Do’s and Don’ts of Getting High
At large, people have an inexact fear or anxiety toward being high in public. For the average consumer, getting high lately consists of a couple hits off a pipe, a couch and medium of entertainment. While I see no problem in this approach to marijuana use, I think it’s unduly limited. Weed can enhance all sorts of experience if taken correctly at the right time with the right dose. However, discretion is necessary and the line between good decisions and poor ones is not always obvious before it needs to be. Therefore, I bring you a short list of do’s and don’ts to getting high:
DO: Go to class.
Depending on the context of course. If you’re in highschool, I do not suggest showing up to mandatory classes blazed out of your mind. Note the stakes involved. If your future relies upon you mastering a subject of which you are not particularly taken by, I do not suggest smoking weed before taking up this task. Alternatively, getting slightly high before a humanities course in university – something theoretically, historically or conceptually based – can be a highly rewarding experience. Not only will the material speak to you through the lens of a new perspective, but your level of engagement in observing the class and participating in discussion can also be enhanced. Of course, as with all the ‘dos’, do what feels right to you, but just know this is a possibility available to you – your freedom to do so.
DON’T: Go to work.
While this may be the most tempting venue to show up to while high, I caution that it can be the most volatile. Again, depending on the job, smoking weed can be highly counterproductive if your goal is to complete tasks and perform a professional role. For example, working in the service industry as both a line cook and a barista, I can testify that while my social performance at work vastly improved when I was working high, my efficiency and attention to detail suffered greatly. In roles such as these, you owe it to yourself and your boss to be competent and if weed disrupts that, avoid it. For more flexible jobs, like self-employed work or the like, the option to work while high remains and should probably be considered.
DO: Go to the beach.
I know people are very keen to pick up a bottle of wine or a six pack of beers before heading to a day at the beach but I think these items need reconsidering. A couple joints can make the sun feel like a life-giving cosmic force whose light you are undeserving but grateful for and the ocean like an infinite pool of mystery and refuge. I realize this is hyperbolic but I truly think that if you are going to set time aside in your week to sit quietly or with friends in the sand, immersed in nature, it’s so much better to be high. Extended philosophical conversations, food tastes better – what could be more perfect?
DON’T: Go to the club.
In moderation, weed is a substance as compatible with the club as anything else. I will say this, however: if the task is to make more bearable the space in which you are to spend the next couple hours, weed may not be the answer if the question is ‘how to have a good time’. But what defines a ‘good time’ varies also. If you’re masochistic to the extent you wish to delve into a deeply analytical sociological frame of mind, weed might be of interest for your next trip to the club. If you want to dance, weed can be nice too. And yet, sometimes all we want is to ‘get out of our heads’, not ‘in’. Or at least this is what my friend told me when I was on an edible at the club last month. I’ll use this experience as a reason not to consume large quantities of weed before going out. After consuming a 60mg capsule, I walked into the club and immediately stated to my friend, “all of these people are from my dreams,” and continued to think along these lines for the remaining 3 hours spent inside. Convinced that I was in purgatory, I experienced the last moments before my capture by agents of the CIA. This, for me, was fine, even desired, but it wasn’t easy. If your psyche is fragile, stay away from this type of experience. It’s much better to stay at home and safe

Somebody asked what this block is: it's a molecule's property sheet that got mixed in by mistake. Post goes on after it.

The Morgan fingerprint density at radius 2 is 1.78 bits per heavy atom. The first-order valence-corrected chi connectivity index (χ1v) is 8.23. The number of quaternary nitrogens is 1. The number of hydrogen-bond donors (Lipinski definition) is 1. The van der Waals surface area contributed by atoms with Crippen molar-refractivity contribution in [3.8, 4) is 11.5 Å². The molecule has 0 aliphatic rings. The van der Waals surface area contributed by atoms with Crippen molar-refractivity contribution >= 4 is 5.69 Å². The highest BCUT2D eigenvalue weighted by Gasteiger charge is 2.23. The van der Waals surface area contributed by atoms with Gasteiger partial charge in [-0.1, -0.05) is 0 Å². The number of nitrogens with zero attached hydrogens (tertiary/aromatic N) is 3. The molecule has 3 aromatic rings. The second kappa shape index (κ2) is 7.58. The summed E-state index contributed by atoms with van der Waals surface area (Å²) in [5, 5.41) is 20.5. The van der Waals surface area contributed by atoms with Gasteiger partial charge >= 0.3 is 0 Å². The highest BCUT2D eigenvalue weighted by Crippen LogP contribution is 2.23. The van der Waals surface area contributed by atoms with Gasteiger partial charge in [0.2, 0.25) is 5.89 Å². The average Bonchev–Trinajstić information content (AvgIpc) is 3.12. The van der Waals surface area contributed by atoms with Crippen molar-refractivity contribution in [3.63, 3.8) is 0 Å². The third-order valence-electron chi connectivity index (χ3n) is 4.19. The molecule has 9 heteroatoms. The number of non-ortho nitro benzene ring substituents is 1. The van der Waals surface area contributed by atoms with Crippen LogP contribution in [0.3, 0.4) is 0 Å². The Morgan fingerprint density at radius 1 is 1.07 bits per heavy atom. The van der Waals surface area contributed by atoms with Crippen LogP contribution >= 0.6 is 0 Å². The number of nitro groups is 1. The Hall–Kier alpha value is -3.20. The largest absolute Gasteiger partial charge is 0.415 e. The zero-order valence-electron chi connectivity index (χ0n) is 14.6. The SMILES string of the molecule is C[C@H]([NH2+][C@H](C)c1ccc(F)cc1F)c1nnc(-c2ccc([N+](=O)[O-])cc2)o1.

So there it is. Four templates for which you may come to understand the way careful, intentional marijuana use can embellish the beautiful, interesting aspects of life and excessive, reckless use can put your mind or job at risk. Other examples of possible ‘dos’ include first dates – sharing a joint is how people become friends and isn’t that what you’re at least indirectly trying to accomplish on a date?
- public lectures,
- the park,
- sporting events,
- movies or concerts (depending on what type…)
More examples of dont’s:
- long greyhound bus trips
- family reunions (although this is not always the case)
- job interviews
- final examinations
- shopping (malls = crowds = ???)
- bank appointments
- grocery shopping
You may have noticed that most of these suggestions seem intuitive or obvious. That’s because they are. We know what we need to do and how, now we just have to do it.